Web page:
Under reconstruction package, State Bank of India and six other Indian financial institutions have infused Rs 10,000 crore as new equity capital into Yes Bank.
The rights, along with the terms and conditions of the bank's depositors and senior creditors, remain unaffected by the planned reconstruction, Moody's said in a statement.
Separately, Rs 8,415 crore worth of Additional Tier 1 (AT1) bonds have been written down in full to provide additional loss absorbing capital against the bank's losses.
Yes Bank's solvency has improved on the raising of new capital and write down of the AT1 securities. The recovery rates for
the banks' depositors and senior creditors are expected to be very high, supporting the current credit ratings.
Despite the reconstruction scheme and new capital infusion, the bank's standalone viability is in question due to significant deterioration in deposit franchise since quarter ended 30 September 2019.
Between October 01, 2019 to March O5 2020, Yes Bank's deposits declined by 34% and may weaken further once the moratorium is lifted. The bank will continue to require liquidity assistance and forbearance from RBI immediately after the moratorium is lifted and until its operations stabilize.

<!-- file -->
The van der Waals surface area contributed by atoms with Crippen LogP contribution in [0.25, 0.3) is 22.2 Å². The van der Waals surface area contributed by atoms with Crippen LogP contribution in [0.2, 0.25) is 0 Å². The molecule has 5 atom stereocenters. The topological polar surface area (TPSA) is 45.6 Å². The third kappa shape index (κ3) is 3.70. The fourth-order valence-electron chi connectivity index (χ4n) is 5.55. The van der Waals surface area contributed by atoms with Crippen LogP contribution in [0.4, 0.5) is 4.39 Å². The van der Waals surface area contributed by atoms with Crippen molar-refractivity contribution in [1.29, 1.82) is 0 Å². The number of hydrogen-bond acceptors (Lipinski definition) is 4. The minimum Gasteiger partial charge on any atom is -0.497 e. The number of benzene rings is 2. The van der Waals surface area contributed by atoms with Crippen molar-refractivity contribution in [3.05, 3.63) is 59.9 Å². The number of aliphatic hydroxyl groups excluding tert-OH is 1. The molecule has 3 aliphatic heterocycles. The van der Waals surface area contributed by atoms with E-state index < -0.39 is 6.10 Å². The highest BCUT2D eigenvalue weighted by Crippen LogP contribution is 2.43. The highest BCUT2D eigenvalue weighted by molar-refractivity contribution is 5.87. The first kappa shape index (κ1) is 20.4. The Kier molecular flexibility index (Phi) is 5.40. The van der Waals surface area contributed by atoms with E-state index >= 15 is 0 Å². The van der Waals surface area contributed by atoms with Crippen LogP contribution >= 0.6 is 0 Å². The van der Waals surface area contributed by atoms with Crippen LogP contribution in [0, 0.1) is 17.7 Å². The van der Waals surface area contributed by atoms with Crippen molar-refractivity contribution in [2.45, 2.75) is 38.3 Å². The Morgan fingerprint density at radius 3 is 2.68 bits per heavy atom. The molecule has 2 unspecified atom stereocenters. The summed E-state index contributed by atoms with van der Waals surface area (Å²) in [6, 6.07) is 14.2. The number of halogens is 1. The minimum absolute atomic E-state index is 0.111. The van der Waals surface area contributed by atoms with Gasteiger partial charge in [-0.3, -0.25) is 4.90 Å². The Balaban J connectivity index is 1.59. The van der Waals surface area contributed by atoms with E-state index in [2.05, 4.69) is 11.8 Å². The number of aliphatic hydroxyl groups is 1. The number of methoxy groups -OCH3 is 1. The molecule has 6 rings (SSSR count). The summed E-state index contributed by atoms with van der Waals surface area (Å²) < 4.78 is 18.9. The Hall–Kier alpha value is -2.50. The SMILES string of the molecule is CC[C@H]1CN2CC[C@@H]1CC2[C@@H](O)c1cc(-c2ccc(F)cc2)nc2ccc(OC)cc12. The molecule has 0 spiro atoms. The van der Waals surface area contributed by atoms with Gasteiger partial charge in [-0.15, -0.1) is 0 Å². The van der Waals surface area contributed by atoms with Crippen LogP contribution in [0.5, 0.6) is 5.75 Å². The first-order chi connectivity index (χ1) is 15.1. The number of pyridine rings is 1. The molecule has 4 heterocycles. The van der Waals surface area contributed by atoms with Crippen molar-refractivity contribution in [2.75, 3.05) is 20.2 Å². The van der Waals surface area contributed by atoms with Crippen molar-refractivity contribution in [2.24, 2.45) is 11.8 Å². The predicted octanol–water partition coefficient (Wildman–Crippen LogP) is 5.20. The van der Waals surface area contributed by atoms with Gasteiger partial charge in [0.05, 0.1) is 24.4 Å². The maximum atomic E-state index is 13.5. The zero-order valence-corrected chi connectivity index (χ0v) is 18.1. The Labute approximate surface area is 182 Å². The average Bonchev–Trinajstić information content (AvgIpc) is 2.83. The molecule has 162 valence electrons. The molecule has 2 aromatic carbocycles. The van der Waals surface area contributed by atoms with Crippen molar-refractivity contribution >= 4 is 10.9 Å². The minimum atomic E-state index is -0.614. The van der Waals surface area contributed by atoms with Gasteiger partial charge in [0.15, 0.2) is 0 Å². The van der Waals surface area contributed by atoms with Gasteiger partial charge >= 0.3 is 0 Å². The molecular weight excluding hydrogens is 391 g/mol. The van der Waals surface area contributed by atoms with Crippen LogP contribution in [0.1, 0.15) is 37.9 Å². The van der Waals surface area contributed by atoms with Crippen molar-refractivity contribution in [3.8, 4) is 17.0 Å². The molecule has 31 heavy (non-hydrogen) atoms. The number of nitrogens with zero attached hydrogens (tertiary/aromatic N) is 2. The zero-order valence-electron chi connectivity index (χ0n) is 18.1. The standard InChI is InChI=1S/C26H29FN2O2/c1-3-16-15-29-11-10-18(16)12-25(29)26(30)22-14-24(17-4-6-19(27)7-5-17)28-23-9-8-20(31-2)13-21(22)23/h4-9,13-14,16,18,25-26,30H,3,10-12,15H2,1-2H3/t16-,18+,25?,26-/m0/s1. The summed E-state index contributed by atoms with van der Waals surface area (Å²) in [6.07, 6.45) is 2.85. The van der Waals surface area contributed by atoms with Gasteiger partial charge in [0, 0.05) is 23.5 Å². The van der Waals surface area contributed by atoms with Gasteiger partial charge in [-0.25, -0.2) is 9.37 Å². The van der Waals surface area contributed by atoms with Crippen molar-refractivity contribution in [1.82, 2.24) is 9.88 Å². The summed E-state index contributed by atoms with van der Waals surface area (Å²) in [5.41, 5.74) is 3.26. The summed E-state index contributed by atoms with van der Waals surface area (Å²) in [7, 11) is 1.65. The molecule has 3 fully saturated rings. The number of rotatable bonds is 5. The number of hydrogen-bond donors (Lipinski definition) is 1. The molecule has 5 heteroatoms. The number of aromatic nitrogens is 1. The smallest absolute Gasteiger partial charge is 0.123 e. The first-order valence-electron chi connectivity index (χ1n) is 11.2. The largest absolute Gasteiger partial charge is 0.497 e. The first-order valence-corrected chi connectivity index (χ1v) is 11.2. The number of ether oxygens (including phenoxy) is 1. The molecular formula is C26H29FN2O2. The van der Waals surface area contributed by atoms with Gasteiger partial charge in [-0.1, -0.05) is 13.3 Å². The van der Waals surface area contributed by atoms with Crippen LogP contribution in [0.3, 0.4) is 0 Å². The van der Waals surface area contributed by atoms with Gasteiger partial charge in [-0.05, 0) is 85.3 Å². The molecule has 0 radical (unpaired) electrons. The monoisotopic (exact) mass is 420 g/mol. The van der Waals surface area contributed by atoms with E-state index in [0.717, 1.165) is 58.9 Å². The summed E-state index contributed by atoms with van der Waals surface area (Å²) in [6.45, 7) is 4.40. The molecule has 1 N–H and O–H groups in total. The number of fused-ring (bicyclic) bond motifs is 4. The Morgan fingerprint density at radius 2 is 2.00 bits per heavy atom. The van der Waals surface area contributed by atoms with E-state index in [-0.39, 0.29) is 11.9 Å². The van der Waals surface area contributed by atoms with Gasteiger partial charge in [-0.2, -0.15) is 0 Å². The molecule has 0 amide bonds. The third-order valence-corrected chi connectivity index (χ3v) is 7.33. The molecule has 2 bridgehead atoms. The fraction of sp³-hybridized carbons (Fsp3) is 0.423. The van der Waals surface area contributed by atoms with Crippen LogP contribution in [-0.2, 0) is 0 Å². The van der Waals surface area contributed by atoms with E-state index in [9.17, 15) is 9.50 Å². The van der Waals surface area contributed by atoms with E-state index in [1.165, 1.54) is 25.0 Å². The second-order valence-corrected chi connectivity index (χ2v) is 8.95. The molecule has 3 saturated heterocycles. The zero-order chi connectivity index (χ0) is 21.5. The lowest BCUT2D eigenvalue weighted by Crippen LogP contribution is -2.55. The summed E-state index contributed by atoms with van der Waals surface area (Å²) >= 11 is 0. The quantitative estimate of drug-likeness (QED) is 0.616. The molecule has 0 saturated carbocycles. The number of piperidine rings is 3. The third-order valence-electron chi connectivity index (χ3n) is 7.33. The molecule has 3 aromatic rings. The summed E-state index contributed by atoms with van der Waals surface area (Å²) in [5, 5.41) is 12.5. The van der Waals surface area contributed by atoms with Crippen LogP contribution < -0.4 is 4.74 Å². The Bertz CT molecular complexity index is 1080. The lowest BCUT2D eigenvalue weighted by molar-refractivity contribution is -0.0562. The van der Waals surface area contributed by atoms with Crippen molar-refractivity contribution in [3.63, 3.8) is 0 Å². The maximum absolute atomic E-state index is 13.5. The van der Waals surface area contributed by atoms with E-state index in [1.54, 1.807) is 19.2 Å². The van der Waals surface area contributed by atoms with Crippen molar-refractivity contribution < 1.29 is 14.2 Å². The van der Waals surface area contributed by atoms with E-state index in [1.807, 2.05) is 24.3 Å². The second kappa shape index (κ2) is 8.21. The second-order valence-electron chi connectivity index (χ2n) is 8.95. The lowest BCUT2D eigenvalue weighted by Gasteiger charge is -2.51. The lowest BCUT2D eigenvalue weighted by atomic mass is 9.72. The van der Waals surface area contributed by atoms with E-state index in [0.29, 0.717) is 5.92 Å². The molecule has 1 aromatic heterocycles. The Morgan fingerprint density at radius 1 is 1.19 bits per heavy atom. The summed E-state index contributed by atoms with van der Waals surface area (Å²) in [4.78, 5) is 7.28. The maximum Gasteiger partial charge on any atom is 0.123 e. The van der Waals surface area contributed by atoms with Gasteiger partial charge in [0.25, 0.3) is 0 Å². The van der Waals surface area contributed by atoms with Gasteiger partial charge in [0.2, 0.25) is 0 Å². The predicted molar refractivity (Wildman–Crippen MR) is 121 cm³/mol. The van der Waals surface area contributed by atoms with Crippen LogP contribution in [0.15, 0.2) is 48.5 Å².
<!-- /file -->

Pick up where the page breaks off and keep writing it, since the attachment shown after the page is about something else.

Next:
The change in outlook to positive reflects expectation that the bank's financial fundamentals can improve due to the extraordinary support provided by the Indian authorities.
Such extraordinary support will provide the bank sometime to rebuild its franchise, including its deposit base, Moody's added.
Yes Bank's risk appetite is expected to decrease and the bank's management framework will remain consistent and in line with its lower risk appetite. Nevertheless, the bank's complex shareholding structure could complicate governance and management structures at the bank. Corporate governance remains a key credit consideration and requires ongoing monitoring, rating agency said.